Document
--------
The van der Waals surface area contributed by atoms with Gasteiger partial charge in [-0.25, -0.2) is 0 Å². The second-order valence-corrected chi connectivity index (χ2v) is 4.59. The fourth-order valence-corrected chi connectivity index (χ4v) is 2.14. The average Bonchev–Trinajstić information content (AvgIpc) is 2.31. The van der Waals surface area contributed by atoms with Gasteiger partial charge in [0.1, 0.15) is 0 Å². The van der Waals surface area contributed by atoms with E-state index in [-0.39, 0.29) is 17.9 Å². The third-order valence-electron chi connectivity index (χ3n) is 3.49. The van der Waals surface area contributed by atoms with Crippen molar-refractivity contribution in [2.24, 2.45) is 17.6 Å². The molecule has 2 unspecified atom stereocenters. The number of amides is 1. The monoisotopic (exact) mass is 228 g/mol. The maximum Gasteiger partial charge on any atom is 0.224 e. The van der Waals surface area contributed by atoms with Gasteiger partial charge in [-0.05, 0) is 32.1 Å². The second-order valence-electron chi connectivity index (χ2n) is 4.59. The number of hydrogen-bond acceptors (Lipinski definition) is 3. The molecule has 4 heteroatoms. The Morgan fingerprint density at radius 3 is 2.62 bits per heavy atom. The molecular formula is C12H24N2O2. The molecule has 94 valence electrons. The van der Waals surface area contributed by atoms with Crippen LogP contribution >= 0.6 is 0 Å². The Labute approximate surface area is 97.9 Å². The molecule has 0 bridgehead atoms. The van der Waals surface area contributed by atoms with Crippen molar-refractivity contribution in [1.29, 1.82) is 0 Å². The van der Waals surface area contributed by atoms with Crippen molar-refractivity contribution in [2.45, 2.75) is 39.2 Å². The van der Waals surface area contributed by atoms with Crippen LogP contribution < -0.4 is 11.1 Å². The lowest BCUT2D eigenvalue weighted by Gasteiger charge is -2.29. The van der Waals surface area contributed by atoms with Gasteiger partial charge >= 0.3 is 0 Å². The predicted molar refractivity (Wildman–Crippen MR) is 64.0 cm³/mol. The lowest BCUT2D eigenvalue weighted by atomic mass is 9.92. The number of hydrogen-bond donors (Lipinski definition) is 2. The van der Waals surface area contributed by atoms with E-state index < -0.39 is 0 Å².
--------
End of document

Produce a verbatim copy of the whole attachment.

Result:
The van der Waals surface area contributed by atoms with Gasteiger partial charge in [-0.25, -0.2) is 0 Å². The second-order valence-corrected chi connectivity index (χ2v) is 4.59. The fourth-order valence-corrected chi connectivity index (χ4v) is 2.14. The average Bonchev–Trinajstić information content (AvgIpc) is 2.31. The van der Waals surface area contributed by atoms with Gasteiger partial charge in [0.1, 0.15) is 0 Å². The van der Waals surface area contributed by atoms with E-state index in [-0.39, 0.29) is 17.9 Å². The third-order valence-electron chi connectivity index (χ3n) is 3.49. The van der Waals surface area contributed by atoms with Crippen molar-refractivity contribution in [2.24, 2.45) is 17.6 Å². The molecule has 2 unspecified atom stereocenters. The number of amides is 1. The monoisotopic (exact) mass is 228 g/mol. The maximum Gasteiger partial charge on any atom is 0.224 e. The van der Waals surface area contributed by atoms with Gasteiger partial charge in [-0.05, 0) is 32.1 Å². The second-order valence-electron chi connectivity index (χ2n) is 4.59. The number of hydrogen-bond acceptors (Lipinski definition) is 3. The molecule has 4 heteroatoms. The Morgan fingerprint density at radius 3 is 2.62 bits per heavy atom. The molecular formula is C12H24N2O2. The molecule has 94 valence electrons. The van der Waals surface area contributed by atoms with Crippen LogP contribution >= 0.6 is 0 Å². The Labute approximate surface area is 97.9 Å². The molecule has 0 bridgehead atoms. The van der Waals surface area contributed by atoms with Crippen molar-refractivity contribution in [1.29, 1.82) is 0 Å². The van der Waals surface area contributed by atoms with Crippen molar-refractivity contribution in [2.45, 2.75) is 39.2 Å². The van der Waals surface area contributed by atoms with Crippen LogP contribution < -0.4 is 11.1 Å². The lowest BCUT2D eigenvalue weighted by Gasteiger charge is -2.29. The van der Waals surface area contributed by atoms with Gasteiger partial charge >= 0.3 is 0 Å². The predicted molar refractivity (Wildman–Crippen MR) is 64.0 cm³/mol. The lowest BCUT2D eigenvalue weighted by atomic mass is 9.92. The number of hydrogen-bond donors (Lipinski definition) is 2. The van der Waals surface area contributed by atoms with E-state index < -0.39 is 0 Å².